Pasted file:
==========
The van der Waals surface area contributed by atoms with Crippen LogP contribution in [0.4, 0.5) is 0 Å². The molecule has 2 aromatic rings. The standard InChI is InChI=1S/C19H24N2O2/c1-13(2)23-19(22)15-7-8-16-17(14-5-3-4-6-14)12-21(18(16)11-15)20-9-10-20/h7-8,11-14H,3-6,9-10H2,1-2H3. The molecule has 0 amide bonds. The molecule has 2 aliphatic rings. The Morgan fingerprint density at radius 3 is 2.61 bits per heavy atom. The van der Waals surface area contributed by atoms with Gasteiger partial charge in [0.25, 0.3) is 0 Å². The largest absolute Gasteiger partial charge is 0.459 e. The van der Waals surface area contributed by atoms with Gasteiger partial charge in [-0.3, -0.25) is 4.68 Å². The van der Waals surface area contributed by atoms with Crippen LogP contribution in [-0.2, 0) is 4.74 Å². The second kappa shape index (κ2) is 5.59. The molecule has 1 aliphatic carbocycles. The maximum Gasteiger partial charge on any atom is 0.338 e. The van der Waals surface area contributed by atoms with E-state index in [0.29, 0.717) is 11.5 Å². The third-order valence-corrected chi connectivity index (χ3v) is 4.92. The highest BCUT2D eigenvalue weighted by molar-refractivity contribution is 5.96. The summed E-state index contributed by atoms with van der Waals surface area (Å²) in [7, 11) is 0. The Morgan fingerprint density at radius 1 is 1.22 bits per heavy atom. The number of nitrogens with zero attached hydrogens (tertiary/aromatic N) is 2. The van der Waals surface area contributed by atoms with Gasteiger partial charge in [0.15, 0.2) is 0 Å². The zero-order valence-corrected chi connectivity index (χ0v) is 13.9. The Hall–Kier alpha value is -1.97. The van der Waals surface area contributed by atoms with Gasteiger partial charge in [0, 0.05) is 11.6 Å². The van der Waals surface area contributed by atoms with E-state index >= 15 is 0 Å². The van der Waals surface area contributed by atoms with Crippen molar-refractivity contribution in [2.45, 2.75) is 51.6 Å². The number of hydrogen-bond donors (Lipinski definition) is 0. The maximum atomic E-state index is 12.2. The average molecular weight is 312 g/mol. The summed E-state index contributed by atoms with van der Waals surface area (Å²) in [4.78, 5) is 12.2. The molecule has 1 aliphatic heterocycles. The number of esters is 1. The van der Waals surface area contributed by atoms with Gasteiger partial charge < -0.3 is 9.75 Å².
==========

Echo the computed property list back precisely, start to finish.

The van der Waals surface area contributed by atoms with Crippen LogP contribution in [0.4, 0.5) is 0 Å². The molecule has 2 aromatic rings. The standard InChI is InChI=1S/C19H24N2O2/c1-13(2)23-19(22)15-7-8-16-17(14-5-3-4-6-14)12-21(18(16)11-15)20-9-10-20/h7-8,11-14H,3-6,9-10H2,1-2H3. The molecule has 0 amide bonds. The molecule has 2 aliphatic rings. The Morgan fingerprint density at radius 3 is 2.61 bits per heavy atom. The van der Waals surface area contributed by atoms with Gasteiger partial charge in [0.25, 0.3) is 0 Å². The largest absolute Gasteiger partial charge is 0.459 e. The van der Waals surface area contributed by atoms with Gasteiger partial charge in [-0.3, -0.25) is 4.68 Å². The van der Waals surface area contributed by atoms with Crippen LogP contribution in [-0.2, 0) is 4.74 Å². The second kappa shape index (κ2) is 5.59. The molecule has 1 aliphatic carbocycles. The maximum Gasteiger partial charge on any atom is 0.338 e. The van der Waals surface area contributed by atoms with E-state index in [0.29, 0.717) is 11.5 Å². The third-order valence-corrected chi connectivity index (χ3v) is 4.92. The highest BCUT2D eigenvalue weighted by molar-refractivity contribution is 5.96. The summed E-state index contributed by atoms with van der Waals surface area (Å²) in [7, 11) is 0. The Morgan fingerprint density at radius 1 is 1.22 bits per heavy atom. The number of nitrogens with zero attached hydrogens (tertiary/aromatic N) is 2. The van der Waals surface area contributed by atoms with Gasteiger partial charge in [0.15, 0.2) is 0 Å². The zero-order valence-corrected chi connectivity index (χ0v) is 13.9. The Hall–Kier alpha value is -1.97. The van der Waals surface area contributed by atoms with Gasteiger partial charge in [0, 0.05) is 11.6 Å². The van der Waals surface area contributed by atoms with E-state index >= 15 is 0 Å². The van der Waals surface area contributed by atoms with Crippen molar-refractivity contribution in [2.45, 2.75) is 51.6 Å². The number of hydrogen-bond donors (Lipinski definition) is 0. The maximum atomic E-state index is 12.2. The average molecular weight is 312 g/mol. The summed E-state index contributed by atoms with van der Waals surface area (Å²) in [4.78, 5) is 12.2. The molecule has 1 aliphatic heterocycles. The number of esters is 1. The van der Waals surface area contributed by atoms with Gasteiger partial charge < -0.3 is 9.75 Å².